Back to the Basics: Revisiting Page Like Ads
February 25, 2013
FBX aside, there’s little doubt that Facebook prefers to see your ads in its newsfeed. It’s the premier real estate on Facebook, but don’t take my word for it: the social network itself reports seeing “over eight times the engagement for ads in the news feed versus the right-hand side.” Plus, there’s the little matter of Facebook wanting to monetize its high-growth mobile properties, on which the newsfeed is the sole placement for advertising (revenue).
So it wasn’t much of a surprise when Facebook announced that Page Like ads would begin appearing in the newsfeed (initially only on mobile devices, but shortly followed by desktop) last month. This ad unit, geared exclusively towards fan acquisition, hails from the pre-sponsored story days where standard domain, event, and page like ads on the right-hand side were effectively the only paid media options on the platform.
Compare the right-hand side ad with the newsfeed ad:
Page like ad, right-side placement
Page Like ad, newsfeed placement, featuring a more prominent Like button
Three tips on the revamped Page Like Ads
1. By default, Page Like ads will be served to both the right-hand side as well as the newsfeed. While it’s possible to select only the mobile newsfeed or the desktop newsfeed placement, advertisers can’t select a (desktop) right-hand-side-only option. If you prefer to send traffic to page tabs rather than the page timeline, take this into consideration because most tabs are unsupported on mobile devices.
If you opt to specify desktop-only, your best bet for evaluating the distribution of ad placement and the differences in engagement between the right-hand side and the desktop newsfeed is the “News Feed” report in the Ads Manager. Use this to understand the share of newsfeed impressions, clicks, and click-through rates for a given ad.
2. Ads (and sponsored stories) in the newsfeed are now prohibited from including images comprised of more than 20% text. This applies to Page Like ads, so choose your graphics carefully in order to avoid the experience of seeing your ad get disapproved. While “product shots” are notably excluded from this requirement, Facebook is going to great lengths to “make advertising blend in with organic content…and feel less obtrusive to users,” even if it even if it throws some curve balls at your creative department!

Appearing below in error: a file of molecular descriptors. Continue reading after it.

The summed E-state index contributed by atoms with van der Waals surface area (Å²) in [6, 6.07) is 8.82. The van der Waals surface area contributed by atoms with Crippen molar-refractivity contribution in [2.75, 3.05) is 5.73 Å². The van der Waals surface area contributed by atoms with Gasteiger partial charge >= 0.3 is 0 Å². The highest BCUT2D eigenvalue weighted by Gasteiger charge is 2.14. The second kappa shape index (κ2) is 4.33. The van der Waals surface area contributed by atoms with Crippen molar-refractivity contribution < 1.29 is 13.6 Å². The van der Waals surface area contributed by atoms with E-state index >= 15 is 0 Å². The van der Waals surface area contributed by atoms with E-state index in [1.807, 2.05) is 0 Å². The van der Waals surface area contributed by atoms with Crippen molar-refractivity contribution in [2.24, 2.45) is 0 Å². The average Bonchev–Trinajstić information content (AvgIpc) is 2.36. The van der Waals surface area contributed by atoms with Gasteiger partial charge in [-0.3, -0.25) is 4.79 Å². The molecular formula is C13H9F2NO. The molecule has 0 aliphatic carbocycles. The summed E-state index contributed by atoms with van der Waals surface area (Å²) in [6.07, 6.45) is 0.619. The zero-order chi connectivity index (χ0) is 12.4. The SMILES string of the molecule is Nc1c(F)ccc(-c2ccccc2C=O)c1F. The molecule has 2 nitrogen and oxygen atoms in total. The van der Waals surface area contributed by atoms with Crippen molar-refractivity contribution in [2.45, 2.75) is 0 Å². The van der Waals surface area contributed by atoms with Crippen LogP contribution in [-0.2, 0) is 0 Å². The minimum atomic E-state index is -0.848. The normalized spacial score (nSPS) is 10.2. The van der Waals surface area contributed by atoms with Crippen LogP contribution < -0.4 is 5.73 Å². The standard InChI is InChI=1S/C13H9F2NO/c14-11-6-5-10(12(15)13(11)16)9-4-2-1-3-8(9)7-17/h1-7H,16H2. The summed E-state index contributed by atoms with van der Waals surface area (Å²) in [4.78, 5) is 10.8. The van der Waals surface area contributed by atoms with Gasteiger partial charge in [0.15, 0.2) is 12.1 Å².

3. Until this week, an individual ad or story used to only be inserted into a given user’s newsfeed once (regardless of whether it was paid or unpaid). However, Facebook is now increasing the frequency with which a given sponsored story, Page Post ad, or Page Like ad is inserted in the newsfeed. The frequency is subject to: a user’s perceived interest level in the content, the advertiser’s bid, and time elapsed between insertions of identical advertised content.
It will be fascinating to see how this unfolds, both from the perspective of users and advertisers. Keep in mind that you can still circumvent any potential frequency constraints, despite Facebook’s recent policy change, by creating new ads when using the Page Like ad type, though. This will not only increase the cumulative frequency with which your ads surface in your target audience’s newsfeeds, but it should also allow marketers to test different combinations of copy and images in the newsfeed in order to identify and optimize for the highest-performance creatives.
The newsfeed and Mobile’s outlook
Facebook only began permitting mobile advertising one year ago; by the fourth quarter, 23% of its total advertising revenue came from mobile ads – all of which are placed in users’ newsfeeds.
Facebook usage continues to shift from desktop to mobile devices (mobile users now surpass desktop users), so sustaining the growth of its mobile advertising products, which accounted for just 14% of total ad revenue in the third quarter, is critical. As BTIG Research observed, “Facebook clearly gunned the ad load in the news feed during Q4, [benefiting] from a seasonal tailwind, an unknown amount of political advertising, the introduction of sponsored posts…and the launch of app install ads.”
If Facebook can survive this sea change while improving results for marketers, even better – expect demand (and potentially pricing) to increase, as advertisers continue to follow users and gravitate to newsfeed and mobile placement.
While expanding the placement options of Page Like ads to the newsfeed can hardly be considered unearthing a new frontier (mobile app install ads are the most innovative development to date), it’s an incremental adjustment to continue to keep Facebook’s ad products aligned with its transformation to a mobile-first company. And should newsfeed performance trends hold, advertisers stand to benefit.
This article was originally published on Fbppc.com.